In the recent Synod of the Family, there was a lot of media attention paid to discussions of divorced and remarried Catholics – specifically, would there be a path for them to return to Communion.  The participants wrestled with ways to achieve fuller participation of the divorced and remarried in Catholic life.
According to Christine Shenk writing in the National Catholic Reporter, “Of course, Pope Francis has the final word, but as anyone who has been paying attention realizes, his heart is set on the mercy of God rather than judgment.”[iii]

In his concluding synod speech, Pope Francis had harsh words for those "letter-of-the-law" types who "frequently hide even behind the Church’s teachings or good intentions, in order to sit in the chair of Moses and judge, sometimes with superiority and superficiality, difficult cases and wounded families." Rather, said Pope Francis, true defenders of church doctrine, "are not those who uphold its letter, but its spirit; not ideas but people; not formulae but the gratuitousness of God’s love and forgiveness."[iv]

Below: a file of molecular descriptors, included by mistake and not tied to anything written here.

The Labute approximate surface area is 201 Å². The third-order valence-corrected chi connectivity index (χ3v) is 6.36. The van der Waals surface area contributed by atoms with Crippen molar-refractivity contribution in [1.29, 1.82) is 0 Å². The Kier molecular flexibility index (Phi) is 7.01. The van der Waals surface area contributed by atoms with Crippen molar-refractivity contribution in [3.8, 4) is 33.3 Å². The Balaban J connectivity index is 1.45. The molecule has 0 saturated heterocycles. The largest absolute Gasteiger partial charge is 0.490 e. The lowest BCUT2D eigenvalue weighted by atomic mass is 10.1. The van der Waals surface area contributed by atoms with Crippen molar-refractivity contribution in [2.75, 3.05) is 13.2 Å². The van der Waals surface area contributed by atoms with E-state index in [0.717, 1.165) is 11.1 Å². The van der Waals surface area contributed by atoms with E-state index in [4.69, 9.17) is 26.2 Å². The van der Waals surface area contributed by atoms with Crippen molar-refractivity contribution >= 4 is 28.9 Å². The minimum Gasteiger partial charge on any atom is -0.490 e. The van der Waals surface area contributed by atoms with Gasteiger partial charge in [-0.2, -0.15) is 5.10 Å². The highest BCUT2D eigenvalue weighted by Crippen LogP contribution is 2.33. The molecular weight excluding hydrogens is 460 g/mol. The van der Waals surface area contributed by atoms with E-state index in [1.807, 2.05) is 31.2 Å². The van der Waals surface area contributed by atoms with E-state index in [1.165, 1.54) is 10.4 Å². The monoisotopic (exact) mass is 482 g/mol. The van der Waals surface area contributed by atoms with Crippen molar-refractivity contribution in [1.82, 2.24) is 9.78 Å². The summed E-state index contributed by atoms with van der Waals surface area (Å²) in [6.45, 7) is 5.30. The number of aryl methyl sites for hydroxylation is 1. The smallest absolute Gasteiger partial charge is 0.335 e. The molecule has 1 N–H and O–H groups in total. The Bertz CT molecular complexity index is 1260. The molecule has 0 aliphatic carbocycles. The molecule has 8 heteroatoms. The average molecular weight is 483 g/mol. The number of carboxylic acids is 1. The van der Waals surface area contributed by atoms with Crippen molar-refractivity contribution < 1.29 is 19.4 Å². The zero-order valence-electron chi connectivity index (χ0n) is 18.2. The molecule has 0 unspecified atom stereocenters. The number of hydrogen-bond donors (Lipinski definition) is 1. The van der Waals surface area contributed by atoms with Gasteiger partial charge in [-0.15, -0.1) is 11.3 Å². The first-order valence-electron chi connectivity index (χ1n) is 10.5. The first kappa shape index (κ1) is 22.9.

Pope Francis went on to say that the Synod “was about making clear that the Church is a Church of the poor in spirit and of sinners seeking forgiveness, not simply of the righteous and the holy, but rather of those who are righteous and holy precisely when they feel themselves poor sinners.”

Divorced and remarried Catholics have been seated at the “lowest place” for years.  Maybe the comments of Pope Francis will give them hope of being asked to move up to the table “for the gifts and the call of God are irrevocable” even if divorced or remarried.

Thursday, October 29, 2015

Compassion and Mercy

By Colleen O’Sullivan

“… I have great sorrow and constant anguish in my heart.  For I could wish that I myself were accursed and cut off from Christ for the sake of my own people, my kindred according to the flesh.” (Romans 9:2-3)